Jay-Z's app hijacked by NSA hacktivists

It may have seemed like an innovative move to give out a million free copies of his latest album to Samsung users, but Jay-Z seems to have run into a bunch of

It may have seemed like an innovative move to give out a million free copies of his latest album to Samsung users, but Jay-Z seems to have run into a bunch of problems with Magna Carta Holy Grail. Besides the album having leaked and the Android app malfunctioning, it has been revealed that the application needed to download the album may have been targeted by hackers to install malware into phones.

McAfee researcher Irfan Asrar wrote in a blog post that the company had identified a new Android Trojan that came embedded in a pirated copy of Jay-Z's app. The app looked legit on the surface, says Asrar, but it worked maliciously at the back end. The malware sent information about the infected device to an external server. It does this every time the phone restarted. It further attempted to download and install additional packages when the phone restarted.

Jay-Z's app hijacked by NSA hacktivists

Hijacked!

 

This cloned app had been set with a time-based trigger that on July 4 – USA’s Independence Day – changed the device’s wallpaper to an anti-Obama message that read “Yes we scan”. The app seems to have been launched by hacktivits who are against Obama and the government’s NSA activities and PRISM. McAfee says that it does not rule out the possibility that additional malware could target financial transactions or other data.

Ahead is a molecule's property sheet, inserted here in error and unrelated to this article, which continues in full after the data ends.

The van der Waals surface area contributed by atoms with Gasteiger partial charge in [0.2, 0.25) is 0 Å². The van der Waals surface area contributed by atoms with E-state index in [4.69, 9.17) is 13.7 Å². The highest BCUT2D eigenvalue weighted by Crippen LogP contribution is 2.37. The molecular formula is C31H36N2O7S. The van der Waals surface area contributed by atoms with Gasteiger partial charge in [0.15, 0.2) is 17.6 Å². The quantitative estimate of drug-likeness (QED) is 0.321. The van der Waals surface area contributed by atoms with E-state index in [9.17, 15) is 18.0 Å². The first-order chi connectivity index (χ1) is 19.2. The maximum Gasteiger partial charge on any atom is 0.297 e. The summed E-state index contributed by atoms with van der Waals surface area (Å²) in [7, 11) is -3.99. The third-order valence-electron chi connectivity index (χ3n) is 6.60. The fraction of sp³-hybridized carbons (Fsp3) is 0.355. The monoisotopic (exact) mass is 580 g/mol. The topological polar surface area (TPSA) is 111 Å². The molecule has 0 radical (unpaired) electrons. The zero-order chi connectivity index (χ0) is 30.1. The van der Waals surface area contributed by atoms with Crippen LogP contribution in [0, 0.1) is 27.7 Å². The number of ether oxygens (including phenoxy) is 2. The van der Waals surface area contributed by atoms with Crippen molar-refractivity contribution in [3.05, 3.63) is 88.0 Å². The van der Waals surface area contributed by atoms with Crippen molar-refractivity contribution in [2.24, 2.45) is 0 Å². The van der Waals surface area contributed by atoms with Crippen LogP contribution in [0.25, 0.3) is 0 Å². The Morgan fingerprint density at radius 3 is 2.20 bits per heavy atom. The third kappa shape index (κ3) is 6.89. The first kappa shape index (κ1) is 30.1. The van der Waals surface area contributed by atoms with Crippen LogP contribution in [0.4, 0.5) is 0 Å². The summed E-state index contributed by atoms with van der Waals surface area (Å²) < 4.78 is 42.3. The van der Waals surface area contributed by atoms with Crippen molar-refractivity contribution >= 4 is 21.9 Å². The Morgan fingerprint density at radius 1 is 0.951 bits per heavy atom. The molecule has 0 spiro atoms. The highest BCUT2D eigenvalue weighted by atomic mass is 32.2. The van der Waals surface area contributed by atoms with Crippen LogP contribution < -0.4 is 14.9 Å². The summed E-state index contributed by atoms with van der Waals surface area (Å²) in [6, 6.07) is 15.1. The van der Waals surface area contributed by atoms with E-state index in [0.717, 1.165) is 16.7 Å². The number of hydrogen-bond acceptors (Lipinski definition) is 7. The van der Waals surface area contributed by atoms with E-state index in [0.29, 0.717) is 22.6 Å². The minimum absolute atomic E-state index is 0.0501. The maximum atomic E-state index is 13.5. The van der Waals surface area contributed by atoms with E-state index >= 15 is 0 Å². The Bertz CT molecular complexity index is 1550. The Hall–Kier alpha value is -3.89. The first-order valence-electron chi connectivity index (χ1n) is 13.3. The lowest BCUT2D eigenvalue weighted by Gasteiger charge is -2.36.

That’s not all of Jay-Z’s 99 problems as far as Magna Carta Holy Grail on Android goes. The legitimate app that was necessary in order for users to download their free copy from Samsung has faced its share of troubles over the Independence Day weekend. Pointed out by fellow rapper Killer Mike, the app’s permission seems to be turning users off the download.

 

The app requires permission to not just modify or delete contents of your USB storage, it also wants to “prevent phone from sleeping”, access “approximate network location”, needs full network access and wants to read your phone status and identity. The requirement seemed in excess to some users, including Mike, who tweeted, “Naw, I’m cool,” instead of downloading the app.

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